“Corn-a-Cop” connects Westport Police, Staples students

On May 22, the Westport Police Department worked with  the Teen Awareness Group and the Westport Youth Commission to engage in an afternoon of cornhole, a traditional backyard activity and now a professional sport.

Photo by Lucy Dockter '23

On May 22, the Westport Police Department worked with the Teen Awareness Group and the Westport Youth Commission to engage in an afternoon of cornhole, a traditional backyard activity and now a professional sport.

Lucy Dockter ’23, Paper News Editor

What used to be a backyard game is now a professional sport. Although Cornhole has moved on to the big leagues, it remains a fun and safe activity that brings together the Westport community. 

Members of the Westport Police Department and Staples High School student body gathered at Jesup Green in downtown Westport on Saturday, May 22 to compete in a town-wide cornhole tournament and inaugurated what might become a new Westport tradition: Corn-a-Cop. Every year, the Westport Youth Commission (WYC) and Teen Awareness Group (TAG) organize Dodge-a-Cop, a police-student dodgeball game. However, this year, due to COVID restrictions, cornhole, played outdoors with limited physical contact, proved to be a safer option. 

“We needed an event that promoted social distancing during the pandemic,” Adam Chusid, an adult member of WYC, said. “Cornhole is also the best sport ever. You don’t have to be truly athletic [to play]. You just have to be able to come and have a good time and throw a bag.”

The event was designed to bring together local police and high school students, who often feel alienated from one another. By fostering relations between youth and police, it can be easier to deal with students–and their parents–if they make mistakes that demand police intervention, according to Chief Foti Koskinas. Student organizers echoed that sentiment.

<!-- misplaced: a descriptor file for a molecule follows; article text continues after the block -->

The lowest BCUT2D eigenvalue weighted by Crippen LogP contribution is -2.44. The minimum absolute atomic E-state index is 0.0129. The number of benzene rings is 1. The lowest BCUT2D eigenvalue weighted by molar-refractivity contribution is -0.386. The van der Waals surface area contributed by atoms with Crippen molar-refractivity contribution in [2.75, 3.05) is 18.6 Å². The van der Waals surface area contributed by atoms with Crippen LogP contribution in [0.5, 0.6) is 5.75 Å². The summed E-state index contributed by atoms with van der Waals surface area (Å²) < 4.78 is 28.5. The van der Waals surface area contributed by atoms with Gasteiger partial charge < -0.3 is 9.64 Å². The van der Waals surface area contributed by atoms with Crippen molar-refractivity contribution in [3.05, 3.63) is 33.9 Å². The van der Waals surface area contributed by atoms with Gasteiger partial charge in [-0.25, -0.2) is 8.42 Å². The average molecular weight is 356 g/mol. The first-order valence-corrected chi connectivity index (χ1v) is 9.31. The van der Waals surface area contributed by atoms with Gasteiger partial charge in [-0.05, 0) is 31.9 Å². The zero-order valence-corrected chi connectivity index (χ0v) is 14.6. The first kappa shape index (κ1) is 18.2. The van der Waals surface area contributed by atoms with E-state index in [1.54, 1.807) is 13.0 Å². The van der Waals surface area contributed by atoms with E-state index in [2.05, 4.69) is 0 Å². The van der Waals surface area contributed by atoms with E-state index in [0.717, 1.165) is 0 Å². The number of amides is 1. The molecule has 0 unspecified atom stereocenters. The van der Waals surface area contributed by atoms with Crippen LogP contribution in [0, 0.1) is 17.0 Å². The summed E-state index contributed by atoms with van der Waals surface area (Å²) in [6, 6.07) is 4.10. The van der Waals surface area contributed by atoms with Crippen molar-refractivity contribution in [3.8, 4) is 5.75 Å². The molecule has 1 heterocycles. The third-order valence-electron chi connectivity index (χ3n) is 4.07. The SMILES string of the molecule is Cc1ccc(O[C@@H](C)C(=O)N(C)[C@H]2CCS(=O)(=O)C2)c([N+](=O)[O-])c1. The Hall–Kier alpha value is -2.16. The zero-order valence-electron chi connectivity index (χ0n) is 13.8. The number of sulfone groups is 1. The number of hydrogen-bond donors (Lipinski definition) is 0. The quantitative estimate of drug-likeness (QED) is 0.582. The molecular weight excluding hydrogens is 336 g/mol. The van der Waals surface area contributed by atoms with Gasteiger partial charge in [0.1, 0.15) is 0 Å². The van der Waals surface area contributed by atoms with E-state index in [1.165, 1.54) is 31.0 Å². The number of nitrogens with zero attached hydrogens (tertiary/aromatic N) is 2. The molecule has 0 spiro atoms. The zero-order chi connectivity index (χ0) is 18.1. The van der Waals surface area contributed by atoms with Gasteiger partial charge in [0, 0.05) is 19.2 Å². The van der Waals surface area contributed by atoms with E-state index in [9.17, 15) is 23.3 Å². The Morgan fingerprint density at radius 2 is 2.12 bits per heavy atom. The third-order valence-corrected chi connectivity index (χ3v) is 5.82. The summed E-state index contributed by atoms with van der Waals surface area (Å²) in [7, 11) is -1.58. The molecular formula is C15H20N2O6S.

“I think it’s important to know the police department and know they aren’t scary, and they are trying to help us,” Caroline Caggiano ’23, student leader and organizer of Corn-a-Cop, said. “It is important to get to know them as people before we know them as law enforcement.”

I think it’s important to know the police department and know they aren’t scary, and they are trying to help us. It is important to get to know them as people before we know them as law enforcement.”

— Caroline Caggiano '23

Detective Erin Shaw recalls the connections made with students from past dodgeball games when encountering them around town.

“I have met a lot of kids in the past through dodgeball that I run into again in the community, and it’s another familiar face,” Shaw said. “Hopefully, they feel the same.”

Shaw believes that it is important to build community between police and students in positive, fun interactions. 

“Other times when we interact with each other, it’s not always in the best circumstances,” she said.

According to Chief Kosinkas, in a typical year, the police and students have several events together, including volleyball games, pizza nights and dodgeball. He anticipates returning to more varied activities in the coming year and would like to see them as the norm, not highlights.

For Srushti Karve ’23, participating in cornhole was a pleasant way to spend a warm, sunny afternoon. 

“I found out about it through my friends,” Karve said. “[I] thought it was a cool thing to show up and meet new people and just have fun playing cornhole.”